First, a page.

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American Mineralogist

Journal of Earth and Planetary Materials

Ed. by Baker, Don / Xu, Hongwu / Swainson, Ian

IMPACT FACTOR 2017: 2.645

CiteScore 2017: 2.31

SCImago Journal Rank (SJR) 2017: 1.440
Source Normalized Impact per Paper (SNIP) 2017: 1.059

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Volume 81, Issue 5-6


Modification of garnet by fluid infiltration during regional metamorphism in garnet through sillimanite-zone rocks, Dutchess County, New York

Donna L. Whitney
  • Department of Geology, University of North Carolina, Chapel Hill, North Carolina 27599, U.S.A.
  • Other articles by this author:
  • De Gruyter OnlineGoogle Scholar
/ Trudy A. Mechum / Yildirim Dilek / Scott M. Kuehner
Published Online: 2015-11-13 | DOI: https://doi.org/10.2138/am-1996-5-617


Metapelitic rocks from a progressive metamorphic sequence in Dutchess County, New York, record evidence for reaction between garnet and fluids associated with quartz (± plagioclase) veins and for net transfer among garnet interiors, mineral inclusions, and fluid. Garnet-fluid reaction resulted in modification of preexisting garnet textures, compositions, and growth-zoning patterns.

The textural and compositional record of garnet-fluid interaction varies with grade and with proximity of garnet to quartz veins. Garnet-zone rocks do not contain evidence for extensive reaction with vein-forming fluids. In upper staurolite- and kyanite-zone rocks, garnet that is crosscut by quartz veins contains a fluid-inclusion-filled region near the garnet-vein interface. This region truncates growth-zoning patterns and quartz inclusions. Fluid inclusions in garnet decrease in abundance away from quartz veins. In some rocks lacking quartz veins, fluid inclusions are concentrated in garnet interiors, and in particular near fractures, and are notably lacking around mineral inclusions in garnet.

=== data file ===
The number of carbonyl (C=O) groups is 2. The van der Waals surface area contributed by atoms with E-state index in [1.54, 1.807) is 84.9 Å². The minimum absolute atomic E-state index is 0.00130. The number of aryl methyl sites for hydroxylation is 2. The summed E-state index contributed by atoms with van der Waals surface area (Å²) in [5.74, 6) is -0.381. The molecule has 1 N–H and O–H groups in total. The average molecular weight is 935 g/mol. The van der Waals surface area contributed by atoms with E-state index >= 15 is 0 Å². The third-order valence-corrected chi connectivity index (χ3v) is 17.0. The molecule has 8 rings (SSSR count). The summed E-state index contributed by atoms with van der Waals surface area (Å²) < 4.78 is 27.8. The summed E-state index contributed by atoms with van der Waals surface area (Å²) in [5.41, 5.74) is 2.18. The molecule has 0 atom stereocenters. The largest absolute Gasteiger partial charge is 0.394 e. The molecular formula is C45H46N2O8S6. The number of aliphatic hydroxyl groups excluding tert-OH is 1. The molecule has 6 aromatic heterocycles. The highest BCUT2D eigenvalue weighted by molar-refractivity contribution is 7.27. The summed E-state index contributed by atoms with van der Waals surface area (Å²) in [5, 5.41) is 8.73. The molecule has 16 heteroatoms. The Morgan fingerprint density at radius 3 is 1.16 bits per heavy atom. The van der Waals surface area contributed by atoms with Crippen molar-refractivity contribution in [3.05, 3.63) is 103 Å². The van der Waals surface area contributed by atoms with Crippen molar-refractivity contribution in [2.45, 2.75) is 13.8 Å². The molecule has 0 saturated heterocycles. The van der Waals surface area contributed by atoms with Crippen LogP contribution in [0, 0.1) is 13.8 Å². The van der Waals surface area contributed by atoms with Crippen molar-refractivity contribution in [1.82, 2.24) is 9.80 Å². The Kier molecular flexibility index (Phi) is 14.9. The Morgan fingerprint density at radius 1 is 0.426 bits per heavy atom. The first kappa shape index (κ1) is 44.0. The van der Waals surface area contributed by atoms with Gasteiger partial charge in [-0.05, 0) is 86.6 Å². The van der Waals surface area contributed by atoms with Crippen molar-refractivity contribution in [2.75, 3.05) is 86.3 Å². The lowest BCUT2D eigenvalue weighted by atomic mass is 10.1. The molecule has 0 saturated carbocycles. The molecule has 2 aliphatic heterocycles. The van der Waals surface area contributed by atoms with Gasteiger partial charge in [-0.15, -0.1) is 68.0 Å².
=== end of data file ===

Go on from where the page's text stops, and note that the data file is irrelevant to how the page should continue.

Inferences from textural and compositional features combined with thermobarometric results indicate that preexisting garnet grains were modified at T≈ 525-550 °C and >4 kbar by one or more reactions involving fluids. The fluid pathways included foliationparallel channels in the rock as well as microcracks in mineral grains.

About the article

Received: 1995-04-10

Accepted: 1996-01-08

Published Online: 2015-11-13

Published in Print: 1996-05-01

Citation Information: American Mineralogist, Volume 81, Issue 5-6, Pages 696–705, ISSN (Online) 1945-3027, ISSN (Print) 0003-004X, DOI: https://doi.org/10.2138/am-1996-5-617.

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© 2015 by Walter de Gruyter Berlin/Boston.

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